LRB "Biased and Compromised", says AFL

Documents received by the Alberta Federation of Labour show that key figures of the Labour Relations Board (LRB) breached their role by actively participating in the drafting of legislation, and by consulting with employer representatives about the content of draft legislation, says the Alberta Federation of Labour today.

The AFL received documents as part of a FOIP Commissioners Inquiry. The documents reveal that LRB Chair Mark Asbell, and Vice-Chair Les Wallace were actively involved in the drafting of Bill 27, the Labour Relations (Regional Health Authorities Restructuring) Amendment Act. Their participation in the process contravenes the role of the LRB, and places into serious jeopardy its independence.

The documents also suggest the LRB actively consulted with employer representatives in the drafting of the Bill - another contravention of its role that undermines impartiality.

"We have a 'smoking gun' that demonstrates a serious breach of the LRB's mandate," says AFL President Gil McGowan. "The actions of the two senior officials at the Board have allowed the LRB to become biased and compromised."

"We need a public inquiry to get to the bottom of how deeply compromised the LRB is," says McGowan. "The truth needs to come out." The AFL sent a letter today to Human Resources Minister Mike Cardinal demanding a public inquiry into the breach.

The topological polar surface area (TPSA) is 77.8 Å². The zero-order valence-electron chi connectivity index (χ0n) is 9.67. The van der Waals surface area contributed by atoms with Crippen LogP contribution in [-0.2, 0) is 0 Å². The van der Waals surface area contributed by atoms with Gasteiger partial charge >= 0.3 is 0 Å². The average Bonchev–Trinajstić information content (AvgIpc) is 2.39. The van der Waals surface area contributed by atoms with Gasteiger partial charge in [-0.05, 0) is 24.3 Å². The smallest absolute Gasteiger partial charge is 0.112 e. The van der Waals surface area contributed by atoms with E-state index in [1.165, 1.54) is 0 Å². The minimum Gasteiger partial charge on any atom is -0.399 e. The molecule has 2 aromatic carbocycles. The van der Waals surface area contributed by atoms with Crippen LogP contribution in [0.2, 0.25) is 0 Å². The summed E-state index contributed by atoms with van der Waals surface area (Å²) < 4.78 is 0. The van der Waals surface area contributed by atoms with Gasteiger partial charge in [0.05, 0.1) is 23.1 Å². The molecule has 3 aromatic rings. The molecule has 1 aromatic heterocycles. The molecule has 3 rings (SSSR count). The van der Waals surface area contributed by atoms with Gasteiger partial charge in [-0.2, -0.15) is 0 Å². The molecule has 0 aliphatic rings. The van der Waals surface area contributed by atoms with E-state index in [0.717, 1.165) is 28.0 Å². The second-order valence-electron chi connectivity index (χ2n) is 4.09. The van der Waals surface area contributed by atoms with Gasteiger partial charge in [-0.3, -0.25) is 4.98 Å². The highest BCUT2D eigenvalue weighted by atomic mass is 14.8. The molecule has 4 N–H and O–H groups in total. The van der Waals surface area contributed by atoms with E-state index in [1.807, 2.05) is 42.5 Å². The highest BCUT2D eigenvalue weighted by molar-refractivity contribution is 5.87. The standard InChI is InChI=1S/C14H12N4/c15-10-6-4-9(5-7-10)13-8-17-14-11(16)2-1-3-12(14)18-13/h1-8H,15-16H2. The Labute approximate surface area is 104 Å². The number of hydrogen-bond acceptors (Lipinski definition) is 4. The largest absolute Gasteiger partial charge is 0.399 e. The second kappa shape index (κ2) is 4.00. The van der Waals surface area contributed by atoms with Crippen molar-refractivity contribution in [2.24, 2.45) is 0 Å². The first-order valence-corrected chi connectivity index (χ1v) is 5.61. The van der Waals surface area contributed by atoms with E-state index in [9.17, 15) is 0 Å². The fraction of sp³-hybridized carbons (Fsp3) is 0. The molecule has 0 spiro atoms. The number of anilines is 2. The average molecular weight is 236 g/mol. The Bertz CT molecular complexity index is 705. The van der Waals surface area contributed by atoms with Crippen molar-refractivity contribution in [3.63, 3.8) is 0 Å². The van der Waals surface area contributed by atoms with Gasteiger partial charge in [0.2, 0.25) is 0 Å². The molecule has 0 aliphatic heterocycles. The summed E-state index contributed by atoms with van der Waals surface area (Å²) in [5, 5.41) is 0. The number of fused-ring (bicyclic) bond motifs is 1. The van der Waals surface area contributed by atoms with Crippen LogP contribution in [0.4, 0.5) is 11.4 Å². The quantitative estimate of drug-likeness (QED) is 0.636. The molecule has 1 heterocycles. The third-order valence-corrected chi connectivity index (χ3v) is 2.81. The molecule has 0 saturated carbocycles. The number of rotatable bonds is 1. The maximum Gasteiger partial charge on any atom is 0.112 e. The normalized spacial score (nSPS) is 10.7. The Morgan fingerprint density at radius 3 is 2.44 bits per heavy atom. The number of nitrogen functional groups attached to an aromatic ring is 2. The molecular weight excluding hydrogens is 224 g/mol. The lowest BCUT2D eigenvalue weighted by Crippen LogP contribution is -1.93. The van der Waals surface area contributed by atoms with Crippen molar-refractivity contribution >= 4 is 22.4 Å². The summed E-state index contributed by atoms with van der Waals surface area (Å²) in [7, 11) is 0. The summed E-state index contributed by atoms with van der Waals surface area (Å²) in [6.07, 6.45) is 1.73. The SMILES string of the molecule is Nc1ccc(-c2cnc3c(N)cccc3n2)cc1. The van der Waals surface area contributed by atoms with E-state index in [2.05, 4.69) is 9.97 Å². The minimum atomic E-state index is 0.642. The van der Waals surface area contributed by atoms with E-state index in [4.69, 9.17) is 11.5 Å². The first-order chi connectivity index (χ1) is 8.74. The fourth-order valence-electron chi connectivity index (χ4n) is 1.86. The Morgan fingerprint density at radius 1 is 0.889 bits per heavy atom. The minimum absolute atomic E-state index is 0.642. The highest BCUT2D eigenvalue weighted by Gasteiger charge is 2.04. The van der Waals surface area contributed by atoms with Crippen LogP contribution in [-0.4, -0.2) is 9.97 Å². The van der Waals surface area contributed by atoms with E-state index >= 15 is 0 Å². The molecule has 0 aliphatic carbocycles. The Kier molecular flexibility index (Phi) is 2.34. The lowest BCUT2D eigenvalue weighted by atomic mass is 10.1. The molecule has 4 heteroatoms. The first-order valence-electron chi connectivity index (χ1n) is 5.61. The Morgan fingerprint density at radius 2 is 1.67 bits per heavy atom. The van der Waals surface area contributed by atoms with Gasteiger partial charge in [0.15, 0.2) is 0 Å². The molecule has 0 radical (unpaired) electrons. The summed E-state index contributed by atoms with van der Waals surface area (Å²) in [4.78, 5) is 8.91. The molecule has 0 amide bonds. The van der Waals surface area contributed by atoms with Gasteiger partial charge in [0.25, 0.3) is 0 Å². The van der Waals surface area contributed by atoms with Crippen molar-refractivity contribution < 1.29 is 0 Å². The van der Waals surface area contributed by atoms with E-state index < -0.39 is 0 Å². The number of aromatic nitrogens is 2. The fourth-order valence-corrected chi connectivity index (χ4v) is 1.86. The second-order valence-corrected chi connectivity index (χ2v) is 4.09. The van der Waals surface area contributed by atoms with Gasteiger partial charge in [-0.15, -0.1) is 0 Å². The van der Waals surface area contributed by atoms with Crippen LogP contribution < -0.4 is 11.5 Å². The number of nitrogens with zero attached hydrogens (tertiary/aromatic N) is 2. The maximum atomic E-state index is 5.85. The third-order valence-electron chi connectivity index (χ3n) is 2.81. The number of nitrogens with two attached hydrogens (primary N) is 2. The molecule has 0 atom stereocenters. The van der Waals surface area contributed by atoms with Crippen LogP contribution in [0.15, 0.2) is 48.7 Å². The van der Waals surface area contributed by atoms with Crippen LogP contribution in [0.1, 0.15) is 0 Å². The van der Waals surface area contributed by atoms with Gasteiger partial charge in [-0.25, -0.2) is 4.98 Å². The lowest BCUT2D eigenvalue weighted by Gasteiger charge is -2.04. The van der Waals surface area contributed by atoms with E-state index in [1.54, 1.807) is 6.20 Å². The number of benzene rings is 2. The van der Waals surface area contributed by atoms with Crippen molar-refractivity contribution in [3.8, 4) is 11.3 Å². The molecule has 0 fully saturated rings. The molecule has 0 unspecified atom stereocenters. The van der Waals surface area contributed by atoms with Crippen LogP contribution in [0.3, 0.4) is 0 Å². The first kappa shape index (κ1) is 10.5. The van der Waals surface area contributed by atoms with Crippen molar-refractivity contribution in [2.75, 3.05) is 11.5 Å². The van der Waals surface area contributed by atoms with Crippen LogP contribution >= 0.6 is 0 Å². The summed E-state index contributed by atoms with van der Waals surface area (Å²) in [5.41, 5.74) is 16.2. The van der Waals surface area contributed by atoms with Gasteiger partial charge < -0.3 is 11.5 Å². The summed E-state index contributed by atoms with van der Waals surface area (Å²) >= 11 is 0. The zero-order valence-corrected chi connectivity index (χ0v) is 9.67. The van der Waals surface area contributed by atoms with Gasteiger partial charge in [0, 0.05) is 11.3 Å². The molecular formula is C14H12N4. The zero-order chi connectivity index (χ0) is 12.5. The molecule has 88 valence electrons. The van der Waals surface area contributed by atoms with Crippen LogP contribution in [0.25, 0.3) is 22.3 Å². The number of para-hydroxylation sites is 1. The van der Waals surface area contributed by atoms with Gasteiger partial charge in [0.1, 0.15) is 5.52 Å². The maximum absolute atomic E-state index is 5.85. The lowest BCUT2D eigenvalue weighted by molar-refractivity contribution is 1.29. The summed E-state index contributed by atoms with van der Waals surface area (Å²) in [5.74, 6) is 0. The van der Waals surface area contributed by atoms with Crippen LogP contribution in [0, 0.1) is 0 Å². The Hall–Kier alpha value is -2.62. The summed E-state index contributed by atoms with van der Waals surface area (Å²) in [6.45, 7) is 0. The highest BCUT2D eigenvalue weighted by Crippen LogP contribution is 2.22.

Today, the AFL received a letter from the lawyer for the Privacy Commissioner demanding the return of the documents received by the AFL - saying it got them in error. The AFL has responded by refusing to return the documents. The AFL's position is that it has a right to access these documents and there is a pressing public interest that requires full disclosure of the documents. Neither the Commissioner nor the LRB have not indicated what their next legal steps will be.

Following the receipt of the documents, the AFL sent them to its 350 affiliated union presidents, to update them on ongoing efforts to reveal the truth about the Bill 27 process. The AFL will be calling together senior union leaders in the next couple of days to discuss next steps.

The LRB, as an arms-length quasi-judicial body, has the mandate of interpreting and enforcing the Labour Relations Code. In performing its job, it must adhere to a strict policy of independence and neutrality. As the "court" for labour relations, it must avoid participating in the setting of government policy or regulations regarding labour relations. In other words, its job is to interpret the law, not make it.

"The documents we have received clearly show that the Vice-Chair of the LRB wrote the bill that the government used to attack health care unions," notes McGowan. "This says to me that the LRB has sided clearly with the employer - and destroyed any semblance of fairness in their dealings. For an LRB, this is unconscionable."

Bill 27 set in motion a process to reduce the number of bargaining units in health care. It led to a series of acrimonious and bitter run-off votes, cancelled longstanding collective agreements, removed the right to strike for community health and other workers, and denied nurse practitioners the right to join a union. It was widely seen as an anti-union piece of legislation.

"The LRB is the anchor of our modern labour relations system. If the parties can't trust its fairness and independence, the whole system is at risk. The actions of the LRB's senior officials have jeopardized trust in the system. This could have wide ranging implications." McGowan concludes.

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For more information contact:

Gil McGowan, AFL President at 780.915-4599 (cell)  or  780.483-3021 (wk)


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